Update: See my new 18 liter pack setup.
In a week I'm leaving the United States and I have no idea when I'm coming back. The deal with myself is that I'll be gone for at least six months and up to two years. Maybe I'll come home for Christmas but in general my plan is to travel until I run out of money.
In planning the trip I first tried to find the largest luggage that airlines allow as carryon. That wonderful bag is called Tom Bihn Aeronaut: 35 liters, ultra-light and durable Japanese fabric, backpack straps, and an optional shoulder strap. If you're going to travel with the maximum sized carryon it's basically perfect.
Last November I took the Aeronaut to Thailand for two weeks and it did a wonderful job. Everything I needed fit inside comfortably. The mesh packing cubes are perfectly designed to hold anything you want and the end compartments are great for dirty shoes or rarely used clothes.
But in Thailand I learned the burdens of even small luggage: it's still heavy and bulky. I wanted to drop my bag as soon as I could and ran from hotel to hotel instead of wandering more freely.
For my upcoming trip "around the world" I'm packing as little as I can carry and still function normally. My bag is 26 liters and weighs 13 pounds fully loaded. It's basically three shirts, two pairs of underwear, shorts, a bathing suit, cold weather and rain gear and a few minimal accessories. There are a couple things in the bag right now that will probably get ditched once I hit the road, and even now I think it's too heavy.
Even though the pack is light it covers almost every situation imaginable: hot, cold, swimming, working out, gross outdoor hikes and nice dinners out. It has enough photography gear to shoot a wedding. I might be traveling light but I'm definitely not traveling minimal.
My inputs were to pack as light as possible knowing that it's OK to miss things and buy them later. I also tried to buy things that were multi-purpose. Since I had tons of time I ordered two or three of every option and picked my favorite.
What I've packed is a balanced system. I don't need a hood on my down jacket since I have a hat and a hoodie already. I don't need workout shoes since I'm already used to exercising barefoot. Some things can be altered: my foam inserts let me turn ultralight hiking shoes into comfortable everyday sneakers.
There are a ton of gear blogs full of around the world packing lists and recommendations. Most of what I'm bringing came from Tynan's gear lists for 2014 and 2012. I can back these recommendations up because in almost every case I tried several alternatives before coming back to his recommended gear.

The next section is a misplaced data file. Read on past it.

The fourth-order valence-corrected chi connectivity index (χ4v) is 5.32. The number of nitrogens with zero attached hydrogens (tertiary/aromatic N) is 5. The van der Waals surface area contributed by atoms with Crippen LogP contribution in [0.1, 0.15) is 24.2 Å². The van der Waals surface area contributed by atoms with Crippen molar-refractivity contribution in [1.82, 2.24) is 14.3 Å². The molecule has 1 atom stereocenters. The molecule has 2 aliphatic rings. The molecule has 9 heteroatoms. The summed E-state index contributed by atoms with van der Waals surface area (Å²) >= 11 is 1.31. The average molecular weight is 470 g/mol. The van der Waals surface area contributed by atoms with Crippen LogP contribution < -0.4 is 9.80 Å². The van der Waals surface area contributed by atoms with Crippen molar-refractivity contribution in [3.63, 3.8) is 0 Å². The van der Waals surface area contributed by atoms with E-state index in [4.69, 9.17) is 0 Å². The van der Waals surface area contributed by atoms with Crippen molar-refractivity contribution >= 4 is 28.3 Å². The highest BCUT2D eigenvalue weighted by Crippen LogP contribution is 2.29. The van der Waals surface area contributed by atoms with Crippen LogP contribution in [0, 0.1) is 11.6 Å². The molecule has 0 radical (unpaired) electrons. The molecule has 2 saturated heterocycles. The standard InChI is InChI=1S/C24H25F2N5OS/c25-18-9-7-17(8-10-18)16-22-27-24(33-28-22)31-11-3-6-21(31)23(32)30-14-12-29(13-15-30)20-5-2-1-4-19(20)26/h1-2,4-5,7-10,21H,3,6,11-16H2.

In the end I like the Smart Alec the most because the single large interior compartment lets me move things around to balance weight and the removable storage cubes let me setup and break down the bag into a full travel bag or a small day pack.
I have a mesh organizer for frequently used electronics, a clear cube for toiletries, a solid organizer cube for small stuff and extra earplugs. All of these clip into internal o-rings, then pull out and can be left behind for the day.
Other things worth checking out are the clear organizer pouch for storing credit cards and passports, the travel money belt, the small blinking visibility light for the back of your pack, and the laptop cache for laptop storage.
All of my clothes fit, with a bit of a stretch, into a single small Tri-Star packing cube.
Lower Body Clothes
Clockwise from top:
- Everyday shorts: Patagonia Rock Craft. These seem extremely durable and don't have dorky cargo pockets. They replace my old ExOfficio shorts which I was told look too nerdy for wearing outside.
- Workout shorts: Icebreaker Sonic. Very comfortable and don't smell at all after multiple workouts. The only downside is that they lack pockets.
- Swimsuit: Patagonia Men's Light and Variable Board Shorts. Not much to say about these except they are light and very thin. They also could reasonably pass for shorts.
- Foam inserts for my everyday shoes to give them more padding.
- Sandals are the Ultralight Earth Runners. I need more time with these to recommend them but so far I've walked all 4-5 miles across San Francisco several times they have been very comfortable. Plus they look like something a Roman would wear.
- Everyday shoes are the Merrell Barefoot Reach Glove. They are comfortable, look really good, and have barely worn in six months of constant use. I have shoe inserts for days with tons of walking.
- Three pairs of socks: thick icebreaker socks and thin smartwool socks.
Shirts and Underwear
Clockwise from top:
- One gray Appalatch V-neck for casual wearing. I love the fit but this might get ditched for weight savings.